University of Salford

Utilising the Precedence Effect With an Object-Based Approach to Audio to Improve Speech Intelligibility.

Posted on 2022-09-12 - 18:17 authored by Philippa Demonte
Resources used to conduct a subjective, quantitative speech-in-noise test (SINT), and the data collected.

The listening experiment tested how the psychoacoustic phenomenon of the precedence effect can be utilised with augmented loudspeaker arrays in an object-based audio paradigm to improve speech intelligibility in the home environment. A practical application of this research will be in the implementation of media device orchestration, i.e. the creation of low-cost, ad-hoc loud speaker arrays using commonly found devices, such as mobile phones, laptop computers, tablets, smart speakers, and so on, to spatialise audio in the home.

This speech-in-noise test was conducted under controlled conditions in the Listening Room at the University of Salford in March 2020. With audio reproduced by one of three different arrays of loudspeakers in a given trial, subjects listened to spoken sentences played simultaneously with noise. They were tasked with correctly identifying target words. Correct word scores collated and converted to word recognition percentages act as a quantifiable proxy for speech intelligibility. After confirming that they fulfilled the criterion for use, data were statistically analysed using 2-way RMANOVA.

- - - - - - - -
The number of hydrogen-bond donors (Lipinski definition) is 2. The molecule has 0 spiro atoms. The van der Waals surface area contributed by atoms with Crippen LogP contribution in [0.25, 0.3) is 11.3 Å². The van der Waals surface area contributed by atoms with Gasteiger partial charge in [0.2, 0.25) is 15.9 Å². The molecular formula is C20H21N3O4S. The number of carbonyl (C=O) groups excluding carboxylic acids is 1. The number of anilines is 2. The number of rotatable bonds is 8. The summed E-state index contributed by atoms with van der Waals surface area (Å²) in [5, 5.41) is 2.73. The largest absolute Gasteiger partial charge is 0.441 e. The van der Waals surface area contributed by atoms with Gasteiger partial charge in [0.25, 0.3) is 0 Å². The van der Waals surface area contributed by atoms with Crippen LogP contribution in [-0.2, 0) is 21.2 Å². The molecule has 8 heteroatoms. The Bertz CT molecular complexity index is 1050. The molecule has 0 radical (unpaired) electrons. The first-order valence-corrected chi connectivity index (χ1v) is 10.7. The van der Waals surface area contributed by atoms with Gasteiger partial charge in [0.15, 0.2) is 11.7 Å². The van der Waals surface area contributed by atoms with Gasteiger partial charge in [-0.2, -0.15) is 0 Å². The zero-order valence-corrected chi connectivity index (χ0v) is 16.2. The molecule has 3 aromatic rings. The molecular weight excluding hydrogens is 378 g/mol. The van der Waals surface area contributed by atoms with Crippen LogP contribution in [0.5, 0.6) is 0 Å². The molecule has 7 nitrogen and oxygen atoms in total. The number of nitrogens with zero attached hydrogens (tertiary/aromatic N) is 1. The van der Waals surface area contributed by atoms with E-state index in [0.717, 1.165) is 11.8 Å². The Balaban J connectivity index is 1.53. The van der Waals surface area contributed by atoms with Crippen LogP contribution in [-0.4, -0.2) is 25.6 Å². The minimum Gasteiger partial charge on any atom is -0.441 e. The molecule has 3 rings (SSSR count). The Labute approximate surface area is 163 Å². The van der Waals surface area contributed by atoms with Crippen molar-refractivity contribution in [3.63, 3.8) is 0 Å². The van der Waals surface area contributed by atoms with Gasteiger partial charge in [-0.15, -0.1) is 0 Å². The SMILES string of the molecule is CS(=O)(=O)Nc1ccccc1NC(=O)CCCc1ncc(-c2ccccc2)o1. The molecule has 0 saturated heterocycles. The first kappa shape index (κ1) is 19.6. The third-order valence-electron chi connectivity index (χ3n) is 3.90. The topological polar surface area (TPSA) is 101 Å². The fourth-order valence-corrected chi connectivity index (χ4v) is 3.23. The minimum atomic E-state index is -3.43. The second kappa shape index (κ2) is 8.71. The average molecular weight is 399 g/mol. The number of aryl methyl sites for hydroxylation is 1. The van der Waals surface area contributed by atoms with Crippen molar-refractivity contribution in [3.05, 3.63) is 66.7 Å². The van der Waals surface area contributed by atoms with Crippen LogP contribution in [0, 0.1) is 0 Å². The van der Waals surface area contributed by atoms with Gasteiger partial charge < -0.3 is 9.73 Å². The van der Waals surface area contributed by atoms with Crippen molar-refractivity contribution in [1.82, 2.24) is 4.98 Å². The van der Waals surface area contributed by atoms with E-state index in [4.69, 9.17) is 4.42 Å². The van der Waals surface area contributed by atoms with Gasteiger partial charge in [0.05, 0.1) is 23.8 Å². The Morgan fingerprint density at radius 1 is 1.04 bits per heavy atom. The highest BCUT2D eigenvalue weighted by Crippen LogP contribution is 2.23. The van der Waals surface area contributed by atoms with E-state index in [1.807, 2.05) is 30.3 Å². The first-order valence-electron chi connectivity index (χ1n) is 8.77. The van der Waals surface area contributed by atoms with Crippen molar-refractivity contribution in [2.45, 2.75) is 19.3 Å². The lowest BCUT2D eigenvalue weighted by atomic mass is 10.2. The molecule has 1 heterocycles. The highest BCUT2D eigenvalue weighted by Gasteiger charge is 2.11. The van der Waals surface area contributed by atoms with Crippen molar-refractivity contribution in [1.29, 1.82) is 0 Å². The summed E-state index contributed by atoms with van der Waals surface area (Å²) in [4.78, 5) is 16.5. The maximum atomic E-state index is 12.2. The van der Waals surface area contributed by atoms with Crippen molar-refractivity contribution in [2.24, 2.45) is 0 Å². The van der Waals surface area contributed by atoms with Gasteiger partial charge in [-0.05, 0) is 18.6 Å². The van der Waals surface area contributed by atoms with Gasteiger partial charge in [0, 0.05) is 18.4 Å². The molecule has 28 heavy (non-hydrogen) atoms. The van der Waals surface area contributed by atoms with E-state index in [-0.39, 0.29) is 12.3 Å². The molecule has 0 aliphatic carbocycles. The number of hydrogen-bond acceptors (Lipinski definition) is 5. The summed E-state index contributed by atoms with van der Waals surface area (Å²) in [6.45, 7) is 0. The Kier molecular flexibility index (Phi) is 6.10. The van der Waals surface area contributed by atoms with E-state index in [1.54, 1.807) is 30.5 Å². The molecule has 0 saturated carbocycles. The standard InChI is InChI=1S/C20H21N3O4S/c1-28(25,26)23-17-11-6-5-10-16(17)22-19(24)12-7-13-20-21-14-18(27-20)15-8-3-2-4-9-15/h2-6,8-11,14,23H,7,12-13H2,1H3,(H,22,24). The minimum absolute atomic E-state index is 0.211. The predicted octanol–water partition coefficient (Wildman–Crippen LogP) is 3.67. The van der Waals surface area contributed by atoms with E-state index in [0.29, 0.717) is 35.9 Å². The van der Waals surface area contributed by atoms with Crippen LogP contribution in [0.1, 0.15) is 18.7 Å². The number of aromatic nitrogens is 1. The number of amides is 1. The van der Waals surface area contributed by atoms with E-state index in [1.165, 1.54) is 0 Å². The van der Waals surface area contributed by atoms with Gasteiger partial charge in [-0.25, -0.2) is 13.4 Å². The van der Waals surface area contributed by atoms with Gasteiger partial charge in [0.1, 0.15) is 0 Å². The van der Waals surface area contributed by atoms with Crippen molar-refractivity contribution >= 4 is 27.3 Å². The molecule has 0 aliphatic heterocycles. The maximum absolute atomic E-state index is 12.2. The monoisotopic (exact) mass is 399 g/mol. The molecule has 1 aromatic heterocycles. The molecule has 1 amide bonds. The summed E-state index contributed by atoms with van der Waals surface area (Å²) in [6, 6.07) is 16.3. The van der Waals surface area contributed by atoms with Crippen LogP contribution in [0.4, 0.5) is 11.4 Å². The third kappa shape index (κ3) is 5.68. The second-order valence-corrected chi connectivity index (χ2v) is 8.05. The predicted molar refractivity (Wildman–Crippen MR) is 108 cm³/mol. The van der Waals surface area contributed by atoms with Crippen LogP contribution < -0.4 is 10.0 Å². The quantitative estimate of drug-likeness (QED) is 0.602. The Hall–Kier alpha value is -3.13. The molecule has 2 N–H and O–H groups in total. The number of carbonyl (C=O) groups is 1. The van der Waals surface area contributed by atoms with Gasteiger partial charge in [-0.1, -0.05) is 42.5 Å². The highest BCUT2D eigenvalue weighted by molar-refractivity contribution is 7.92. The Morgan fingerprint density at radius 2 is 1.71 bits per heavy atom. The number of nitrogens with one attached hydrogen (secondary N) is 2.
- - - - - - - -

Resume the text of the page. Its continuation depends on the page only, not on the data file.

The three configurations of loudspeaker arrays were:

* L1R1_base (a two-loudspeaker control condition):
a stereo pair of front left and front right loudspeakers at -/+30 degrees azimuth and 2m distance from the listener position; speech + noise reproduced by both loudspeakers.

* L1R1C2 (three loudspeakers):
L1R1_base + an additional (AUX) loudspeaker in the true front centre position (0 degrees azimuth and 1.7m distance from listener position) reproducing just speech.

* L1R1R2 (three loudspeakers):
L1R1_base + an AUX loudspeaker in the right-hand position (+90 degrees azimuth and 1.7m distance from listener position) reproducing just speech.

For the array configurations with the three loudspeakers, the precedence effect was initiated by applying a 10 ms delay to the speech signal reproduced by the AUX loudspeaker, such that the sound source (first arrivals) would still be perceived as being from the phantom centre between the L1 and R1 loudspeakers, but with a boost to the speech signal. The relevant equalisation (EQ) was applied to the speech signal for the C2 and R2 AUX loudspeakers though to maintain the same perceived comb filtering effects for all three loudspeaker array configurations.

Analysis of the results is provided in the PhD thesis by P. Demonte.


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